Cycling along the road ahead of us is a fella on a penny farthing bicycle. I can’t remember the last time I saw one of those.
Malcolm, who is driving the Dial-a-Ride minibus taking Mr B and me home from Mr B’s weekly pampering session, says he saw the cyclist unloading his unusual form of transport from the boot of a car in the town centre when he was driving to collect
us. He hadn’t expected to see him again so soon.
I give a sweeping wave towards the sea-front - the blue, blue sky, the glittering sea, the softly waving
palm trees - it is the perfect backdrop, I say, for a fella on a yellow penny farthing cycle wearing an orange helmet. No, no, no! The cyclist is wearing the orange helmet, not the penny farthing - sometimes you can be so very pedantic...
Malcolm is solely concerned that he will be able to overtake the cyclist safely without causing him to wobble and fall into the road from a Great Height, given the amount of traffic
coming in the opposite direction. I get the impression he couldn’t care less about the appropriateness of the backdrop.
While we were at Guild Care,
enjoying a mug of coffee and a naughty sausage roll while waiting for Malcom to collect us, I noticed another backdrop - the noticeboard which the centre’s Art Group decorate on a regular basis to mark the change from one month to the next. We are now,
the art work proudly proclaims, in October - which we can tell from the orange pumpkins, flying witches and colourful leaves on display on the noticeboard. Sadly one of my Tuesday Friends who, as a member of the Art Group, takes enormous pleasure in pointing
out to me each month her own contributions to the display, has broken her hip and so hasn’t been around to do her bit for October. I think to myself that I should probably take a photo of October on my mobile phone and find out how I can send it to her.
On Tuesday evening, I am at the library with all the other volunteers on the Summer Reading Challenge receiving our certificates from The Reading Agency to mark our contribution.
The Children’s Librarian gives me a sly smile as she reads out this year’s statistics - she knows how much I love a statistic or two. It means I can pass on to you the amazing information that no fewer than 14,000 West Sussex children took part
in the challenge this year, assisted in their endeavours by over 450 volunteers. During the month of August, no fewer than 160,000 children’s books were borrowed from the county’s libraries.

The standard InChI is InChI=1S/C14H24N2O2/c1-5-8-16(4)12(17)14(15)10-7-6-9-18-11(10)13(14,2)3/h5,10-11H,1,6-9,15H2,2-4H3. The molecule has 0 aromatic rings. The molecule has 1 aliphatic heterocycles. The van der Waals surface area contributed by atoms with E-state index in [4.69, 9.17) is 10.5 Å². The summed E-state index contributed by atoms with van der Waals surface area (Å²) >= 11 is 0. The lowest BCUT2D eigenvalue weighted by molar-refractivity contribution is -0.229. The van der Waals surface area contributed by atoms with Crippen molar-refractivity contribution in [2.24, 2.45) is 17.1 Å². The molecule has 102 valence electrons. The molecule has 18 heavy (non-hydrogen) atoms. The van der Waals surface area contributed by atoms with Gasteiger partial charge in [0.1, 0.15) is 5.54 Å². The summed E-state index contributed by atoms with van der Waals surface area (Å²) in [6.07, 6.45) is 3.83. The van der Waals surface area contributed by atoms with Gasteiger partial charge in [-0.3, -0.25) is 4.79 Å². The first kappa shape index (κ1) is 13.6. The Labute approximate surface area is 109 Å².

A charmingly effervescent VIP arrives to present us with our certificates and we all have our photographs taken, firstly against the backdrop of a Mischief Makers poster and then with the Finishers Wall behind us. The Finishers
Wall consists of hundreds of stickers posted up by the children who completed the challenge, giving their name, age and a description of their particular “likes.” One child has written that he likes vlogging, which makes a change from chocolate
cake and Fortnite. Another states that he likes football - and “winning.” That child will go far.
At Birdy Group on Monday morning, we stopped half
way round at the Ferring Country Centre to enjoy our own Beverage of Choice. We sat in the sunshine outside Cosy Café and talked about the birds we had seen (including egrets, moorhens, and dozens of goldfinches feasting on the berries in a particular
tree) and debated whether Bas was brave or foolhardy to be wearing his shorts on that sunny but distinctly Autumnal day.
One of our number decided to record the
happy scene by taking photographs of us from every conceivable angle. As she directed her camera to capture one group, I remarked that it should be a particularly good photograph given the beautiful background. I was referring, I hasten to tell you, to a beautiful
array of multi coloured dahlias - completely failing to notice that the flower bed was adjacent to the portable loos. Which weren’t so very beautiful as my companions were quick to point out.
The backdrop is everything, don’t you know?